Bread pudding has a bit of a bad rep. Maybe it is the concept of making a dessert by baking leftover bread in a pool of custard that leaves some unimpressed. I, however, adore it. Bread pudding is the perfect combination of cake and custard, two of my favorite things. I do not know if Clyde’s in DC still serves this, but occasionally I have fantasies where I am eating the chocolate chip banana bread pudding that I had there once over five years ago. Talk about a lasting impression.
Banana bread. Pumpkin bread. Brioche babka. Cinnamon raisin bread. There is a never-ending list of breads that I would turn into a bread pudding. One version I had not yet tried is panettone bread pudding.
Panettone is that Italian holiday sweet bread, sometimes known as Italian fruitcake. Though, I personally don’t see the connection asides from the use of dried and candied fruit. A good panettone is a soft and flavorful; it is more cake-like than bready. It should be great on its own, but pop a slice in a toaster and spread a little butter and jam, and you’ll have yourself a wonderful breakfast or snack. For a next level breakfast, dip panettone slices in French toast batter and fry up in butter served with real maple syrup.
How do I know so much about what to do with panettone? Excellent question. Aside from being Italian where I have a fixation on finding the best panettoni to share with my dad, I recently wound up in a situation where I had a large quantity of panettone on my hands. Let’s just say that my friends over at Wegmans convinced me to purchase their very large display panettone for a great price.
I spent five months during quarantine working in the Chestnut Hill Wegmans’ kitchen. I am a bit of a Wegmans stan, and I love supporting my old co-workers at the location where I previously did and still do most of my grocery shopping (despite living practically across the street from a Whole Foods). Yet, buying this giant panettone might have been one of the wildest things I did this year. I was planning on bringing it as a surprise for my dad for Thanksgiving, but I made the decision to not travel for the holiday due to Covid. So, I was stuck with this huge, ginormous cake-bread that I left in my car because I just did not know what to do with it for just myself.
Panettone is made with starter and has a long fermentation process, similar to sourdough bread. If panettone are left unopened in their sealed package, they can often keep fresh for months. (Read individual package recommendations for shelf life). So, it did not shock me one bit that I pulled this bread out of the trunk of my car after a month with it still being in the same shape I bought it.
As much as I love Wegmans, I did not have great faith in this panettone. Like most grocery stores, I often find Wegmans’ bakery items to be lackluster. I understand that grocery stores just cannot make the same quality baked goods as scratch bakeries, especially not if they want to sell products at supermarket prices.
I was blown away by the quality of this panettone from Wegmans. As I cut into the colossal loaf, I could tell how soft it was. I tasted it and instantly detected that this was made with what must have been an incredible amount of real butter. Butter can be hard to come across in commercial bakeries, where butter is often replaced or supplemented with cheaper hydrogenated oils.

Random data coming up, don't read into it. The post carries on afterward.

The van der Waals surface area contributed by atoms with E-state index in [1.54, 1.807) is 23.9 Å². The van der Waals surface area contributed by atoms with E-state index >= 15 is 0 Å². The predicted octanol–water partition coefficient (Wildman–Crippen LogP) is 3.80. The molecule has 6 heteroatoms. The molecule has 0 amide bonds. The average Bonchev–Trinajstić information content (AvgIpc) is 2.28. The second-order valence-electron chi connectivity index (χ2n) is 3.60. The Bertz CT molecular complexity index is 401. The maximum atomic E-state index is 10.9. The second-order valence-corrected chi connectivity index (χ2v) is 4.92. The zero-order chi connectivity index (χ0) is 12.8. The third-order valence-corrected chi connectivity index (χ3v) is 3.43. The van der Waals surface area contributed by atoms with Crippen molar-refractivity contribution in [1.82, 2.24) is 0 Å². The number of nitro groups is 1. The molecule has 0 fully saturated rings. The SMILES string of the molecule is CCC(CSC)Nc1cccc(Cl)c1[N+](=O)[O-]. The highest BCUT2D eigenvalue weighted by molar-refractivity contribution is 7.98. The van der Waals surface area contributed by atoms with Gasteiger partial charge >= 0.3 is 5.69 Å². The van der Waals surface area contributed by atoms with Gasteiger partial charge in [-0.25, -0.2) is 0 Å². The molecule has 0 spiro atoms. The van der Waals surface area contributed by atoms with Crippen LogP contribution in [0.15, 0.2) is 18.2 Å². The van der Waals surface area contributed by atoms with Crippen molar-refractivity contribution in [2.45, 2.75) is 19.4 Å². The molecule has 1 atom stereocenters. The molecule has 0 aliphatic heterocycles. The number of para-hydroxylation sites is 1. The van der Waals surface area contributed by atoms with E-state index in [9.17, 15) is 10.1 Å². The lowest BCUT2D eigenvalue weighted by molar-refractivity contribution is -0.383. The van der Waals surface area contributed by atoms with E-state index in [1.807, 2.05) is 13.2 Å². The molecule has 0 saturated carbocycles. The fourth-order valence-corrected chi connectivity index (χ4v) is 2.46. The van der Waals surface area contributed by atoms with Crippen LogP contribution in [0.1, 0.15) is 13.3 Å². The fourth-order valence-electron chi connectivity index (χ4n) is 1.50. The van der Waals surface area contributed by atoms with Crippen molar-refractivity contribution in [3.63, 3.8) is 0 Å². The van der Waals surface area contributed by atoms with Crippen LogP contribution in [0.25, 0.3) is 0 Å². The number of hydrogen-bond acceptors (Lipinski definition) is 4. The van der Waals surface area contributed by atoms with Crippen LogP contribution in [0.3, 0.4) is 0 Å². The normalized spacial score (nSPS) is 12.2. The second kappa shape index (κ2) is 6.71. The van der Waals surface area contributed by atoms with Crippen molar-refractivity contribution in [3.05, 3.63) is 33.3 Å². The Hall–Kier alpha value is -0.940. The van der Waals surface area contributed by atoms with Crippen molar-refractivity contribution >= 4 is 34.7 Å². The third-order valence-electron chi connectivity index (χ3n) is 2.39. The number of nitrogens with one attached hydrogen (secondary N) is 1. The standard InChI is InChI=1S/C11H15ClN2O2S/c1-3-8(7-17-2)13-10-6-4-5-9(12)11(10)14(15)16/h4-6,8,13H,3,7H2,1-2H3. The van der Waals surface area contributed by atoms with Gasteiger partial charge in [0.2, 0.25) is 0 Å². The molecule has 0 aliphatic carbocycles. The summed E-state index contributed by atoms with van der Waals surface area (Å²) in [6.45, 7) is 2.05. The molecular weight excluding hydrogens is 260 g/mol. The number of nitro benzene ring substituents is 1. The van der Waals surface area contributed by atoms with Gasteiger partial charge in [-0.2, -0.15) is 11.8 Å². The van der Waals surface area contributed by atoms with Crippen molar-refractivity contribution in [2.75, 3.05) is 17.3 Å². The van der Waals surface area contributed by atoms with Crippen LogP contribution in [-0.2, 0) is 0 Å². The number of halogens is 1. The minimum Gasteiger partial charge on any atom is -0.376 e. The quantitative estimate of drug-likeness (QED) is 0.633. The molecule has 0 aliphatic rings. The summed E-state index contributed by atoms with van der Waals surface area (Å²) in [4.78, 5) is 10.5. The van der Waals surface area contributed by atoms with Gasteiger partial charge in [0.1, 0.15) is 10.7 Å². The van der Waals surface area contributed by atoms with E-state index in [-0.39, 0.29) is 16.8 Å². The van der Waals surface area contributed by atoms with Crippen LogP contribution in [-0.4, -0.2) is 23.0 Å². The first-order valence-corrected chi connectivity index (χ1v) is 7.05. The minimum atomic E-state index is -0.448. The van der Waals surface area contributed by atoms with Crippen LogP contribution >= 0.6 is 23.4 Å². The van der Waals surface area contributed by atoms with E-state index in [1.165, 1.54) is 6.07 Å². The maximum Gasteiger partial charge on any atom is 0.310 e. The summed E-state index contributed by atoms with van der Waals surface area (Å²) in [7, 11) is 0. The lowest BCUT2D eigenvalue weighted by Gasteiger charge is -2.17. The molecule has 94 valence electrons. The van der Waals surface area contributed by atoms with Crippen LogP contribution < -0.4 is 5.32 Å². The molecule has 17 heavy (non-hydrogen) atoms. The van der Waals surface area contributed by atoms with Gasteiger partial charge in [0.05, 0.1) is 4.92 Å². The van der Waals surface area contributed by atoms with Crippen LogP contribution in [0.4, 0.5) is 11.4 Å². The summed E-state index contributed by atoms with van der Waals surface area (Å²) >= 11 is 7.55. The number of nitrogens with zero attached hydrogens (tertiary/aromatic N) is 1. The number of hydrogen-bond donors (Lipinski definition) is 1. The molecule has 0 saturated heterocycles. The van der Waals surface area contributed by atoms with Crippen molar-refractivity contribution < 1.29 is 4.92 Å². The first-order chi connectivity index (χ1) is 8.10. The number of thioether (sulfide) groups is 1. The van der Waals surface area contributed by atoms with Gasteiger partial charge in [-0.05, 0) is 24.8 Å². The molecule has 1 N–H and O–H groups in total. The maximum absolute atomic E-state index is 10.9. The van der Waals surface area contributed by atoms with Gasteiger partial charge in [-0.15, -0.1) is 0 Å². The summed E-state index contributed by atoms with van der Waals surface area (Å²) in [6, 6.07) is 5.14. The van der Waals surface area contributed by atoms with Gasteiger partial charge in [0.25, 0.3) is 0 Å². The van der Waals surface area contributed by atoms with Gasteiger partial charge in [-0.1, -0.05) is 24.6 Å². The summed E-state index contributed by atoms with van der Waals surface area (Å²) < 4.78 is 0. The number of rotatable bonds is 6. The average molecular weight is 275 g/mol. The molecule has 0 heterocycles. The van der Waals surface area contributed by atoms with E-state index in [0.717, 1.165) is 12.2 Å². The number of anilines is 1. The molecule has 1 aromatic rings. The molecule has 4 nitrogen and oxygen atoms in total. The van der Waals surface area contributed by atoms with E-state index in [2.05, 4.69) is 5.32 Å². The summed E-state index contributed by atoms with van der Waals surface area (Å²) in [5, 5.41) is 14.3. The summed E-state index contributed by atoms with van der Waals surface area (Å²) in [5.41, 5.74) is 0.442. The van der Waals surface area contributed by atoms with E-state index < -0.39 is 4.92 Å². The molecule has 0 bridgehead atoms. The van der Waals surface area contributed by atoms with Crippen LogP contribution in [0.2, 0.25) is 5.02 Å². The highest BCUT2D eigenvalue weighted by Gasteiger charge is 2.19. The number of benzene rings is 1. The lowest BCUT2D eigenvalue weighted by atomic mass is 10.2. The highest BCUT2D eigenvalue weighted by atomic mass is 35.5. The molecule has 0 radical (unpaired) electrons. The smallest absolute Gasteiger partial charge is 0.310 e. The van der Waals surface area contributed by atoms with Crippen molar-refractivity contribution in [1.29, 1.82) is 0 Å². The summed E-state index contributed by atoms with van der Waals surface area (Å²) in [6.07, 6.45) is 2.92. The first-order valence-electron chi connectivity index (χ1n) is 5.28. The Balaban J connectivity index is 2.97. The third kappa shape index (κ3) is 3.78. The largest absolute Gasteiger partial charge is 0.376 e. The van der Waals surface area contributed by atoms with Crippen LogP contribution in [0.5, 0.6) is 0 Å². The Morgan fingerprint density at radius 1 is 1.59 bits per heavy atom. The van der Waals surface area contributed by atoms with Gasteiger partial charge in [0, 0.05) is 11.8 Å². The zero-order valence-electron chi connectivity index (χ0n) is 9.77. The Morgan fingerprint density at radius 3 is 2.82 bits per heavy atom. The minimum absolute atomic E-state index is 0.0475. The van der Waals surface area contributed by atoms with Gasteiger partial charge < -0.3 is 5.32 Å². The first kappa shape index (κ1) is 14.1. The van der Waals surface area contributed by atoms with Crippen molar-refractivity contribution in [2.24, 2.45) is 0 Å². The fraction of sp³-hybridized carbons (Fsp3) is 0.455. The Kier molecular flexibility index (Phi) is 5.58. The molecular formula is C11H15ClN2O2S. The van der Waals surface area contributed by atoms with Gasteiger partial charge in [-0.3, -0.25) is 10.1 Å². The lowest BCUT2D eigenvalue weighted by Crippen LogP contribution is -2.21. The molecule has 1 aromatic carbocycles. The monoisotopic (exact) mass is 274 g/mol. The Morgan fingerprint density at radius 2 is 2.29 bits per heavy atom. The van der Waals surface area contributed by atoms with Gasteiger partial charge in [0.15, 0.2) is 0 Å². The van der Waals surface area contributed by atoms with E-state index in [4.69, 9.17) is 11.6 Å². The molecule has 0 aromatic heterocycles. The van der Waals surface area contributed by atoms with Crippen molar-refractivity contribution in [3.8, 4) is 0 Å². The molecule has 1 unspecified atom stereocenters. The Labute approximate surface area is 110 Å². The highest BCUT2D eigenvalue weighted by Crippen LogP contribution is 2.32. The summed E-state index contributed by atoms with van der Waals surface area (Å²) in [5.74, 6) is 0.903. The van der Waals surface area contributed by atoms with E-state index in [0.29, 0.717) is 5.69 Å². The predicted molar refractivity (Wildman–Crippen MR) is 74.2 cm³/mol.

This panettone is great on its own. I know because I couldn’t stop tasting it. However, since I had so much of it, I wanted to do a few baking projects. While bread pudding might seem too obvious, I had come across a recipe for caramelized panettone bread pudding on David Lebovitz’ blog while I was doing some research for my food writing class. He basically challenged me to try this recipe by stating that you won’t find a better bread pudding recipe anywhere. Bold words, David.
He wasn’t wrong. This was the most divine bread pudding I have ever tasted. The custard-bread becomes luscious after baking. The custard itself is rather neutral, just flavored with vanilla, so it is going to take on the flavorings in the panettone. If you are using a traditional panettone like I was, there should be a hefty amount of candied orange peal. That came across so beautifully. The orange peel permeated through the custard, and every bite is like a little piece of citrus heaven.
I know there are pastry chefs who are experimenting with panettone flavors, like Roy Shvartzapel. While those might be good in this dessert, those panettoni are probably best enjoyed on their own without messing with them too much. I think the traditional panettoni might be best in this bread pudding. The citrus makes this dessert feel light even when it is decidedly not given the sheer amounts of butter, sugar, eggs.
So, thank you David Lebovitz for writing this recipe. While I can’t say I won’t ever want to make any other bread pudding every again, this is officially my new favorite bread pudding recipe. I encourage you all to try it yourself. Grab a panettone from the supermarket and get baking.
You can find the recipe as well as explore David’s blog here.
A few notes on my baking experience: I doubled the recipe because I wanted to use up as much panettone as possible. A 9×13 dish is not quite double the volume as 8×8 square pan, so I did have some custard leftover. (If you run into this issue, you can make yourself a nice creme anglaise). Also, David said this is best served at room temperature or chilled. I tried heating it up, room temperature, and chilled, and my opinion is that room temperature is best. I stored the bread pudding in the fridge, so I pulled it out a bit beforehand to bring back to room temperature before digging into leftovers.
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